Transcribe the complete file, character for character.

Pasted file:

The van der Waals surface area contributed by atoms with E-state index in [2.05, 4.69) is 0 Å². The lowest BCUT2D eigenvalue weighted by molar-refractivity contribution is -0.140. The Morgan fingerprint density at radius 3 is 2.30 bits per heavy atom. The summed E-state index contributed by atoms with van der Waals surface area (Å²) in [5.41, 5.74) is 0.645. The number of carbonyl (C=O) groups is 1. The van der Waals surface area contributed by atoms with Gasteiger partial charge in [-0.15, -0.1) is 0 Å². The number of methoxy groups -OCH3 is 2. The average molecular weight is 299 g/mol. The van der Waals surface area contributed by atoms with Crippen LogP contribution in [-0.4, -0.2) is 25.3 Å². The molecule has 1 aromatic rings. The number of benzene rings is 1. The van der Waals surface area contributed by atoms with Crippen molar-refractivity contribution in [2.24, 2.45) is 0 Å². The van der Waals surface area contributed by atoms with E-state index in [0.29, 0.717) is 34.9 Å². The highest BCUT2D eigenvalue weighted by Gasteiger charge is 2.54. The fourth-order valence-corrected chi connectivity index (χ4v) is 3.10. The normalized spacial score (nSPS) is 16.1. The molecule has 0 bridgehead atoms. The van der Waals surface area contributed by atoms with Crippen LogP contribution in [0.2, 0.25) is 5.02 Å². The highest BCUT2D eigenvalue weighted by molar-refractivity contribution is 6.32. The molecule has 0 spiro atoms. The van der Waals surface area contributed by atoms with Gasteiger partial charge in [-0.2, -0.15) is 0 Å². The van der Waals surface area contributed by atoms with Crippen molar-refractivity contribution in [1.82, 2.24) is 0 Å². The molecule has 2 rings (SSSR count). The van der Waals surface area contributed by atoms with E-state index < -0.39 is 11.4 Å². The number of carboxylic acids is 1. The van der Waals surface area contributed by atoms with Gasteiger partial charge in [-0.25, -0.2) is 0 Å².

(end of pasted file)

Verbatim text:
The van der Waals surface area contributed by atoms with E-state index in [2.05, 4.69) is 0 Å². The lowest BCUT2D eigenvalue weighted by molar-refractivity contribution is -0.140. The Morgan fingerprint density at radius 3 is 2.30 bits per heavy atom. The summed E-state index contributed by atoms with van der Waals surface area (Å²) in [5.41, 5.74) is 0.645. The number of carbonyl (C=O) groups is 1. The van der Waals surface area contributed by atoms with Gasteiger partial charge in [-0.15, -0.1) is 0 Å². The number of methoxy groups -OCH3 is 2. The average molecular weight is 299 g/mol. The van der Waals surface area contributed by atoms with Crippen LogP contribution in [-0.4, -0.2) is 25.3 Å². The molecule has 1 aromatic rings. The number of benzene rings is 1. The van der Waals surface area contributed by atoms with Crippen molar-refractivity contribution in [2.24, 2.45) is 0 Å². The van der Waals surface area contributed by atoms with E-state index in [0.29, 0.717) is 34.9 Å². The highest BCUT2D eigenvalue weighted by Gasteiger charge is 2.54. The fourth-order valence-corrected chi connectivity index (χ4v) is 3.10. The normalized spacial score (nSPS) is 16.1. The molecule has 0 bridgehead atoms. The van der Waals surface area contributed by atoms with Crippen LogP contribution in [0.2, 0.25) is 5.02 Å². The highest BCUT2D eigenvalue weighted by molar-refractivity contribution is 6.32. The molecule has 0 spiro atoms. The van der Waals surface area contributed by atoms with Gasteiger partial charge in [-0.2, -0.15) is 0 Å². The van der Waals surface area contributed by atoms with Crippen molar-refractivity contribution in [1.82, 2.24) is 0 Å². The molecule has 2 rings (SSSR count). The van der Waals surface area contributed by atoms with E-state index < -0.39 is 11.4 Å². The number of carboxylic acids is 1. The van der Waals surface area contributed by atoms with Gasteiger partial charge in [-0.25, -0.2) is 0 Å².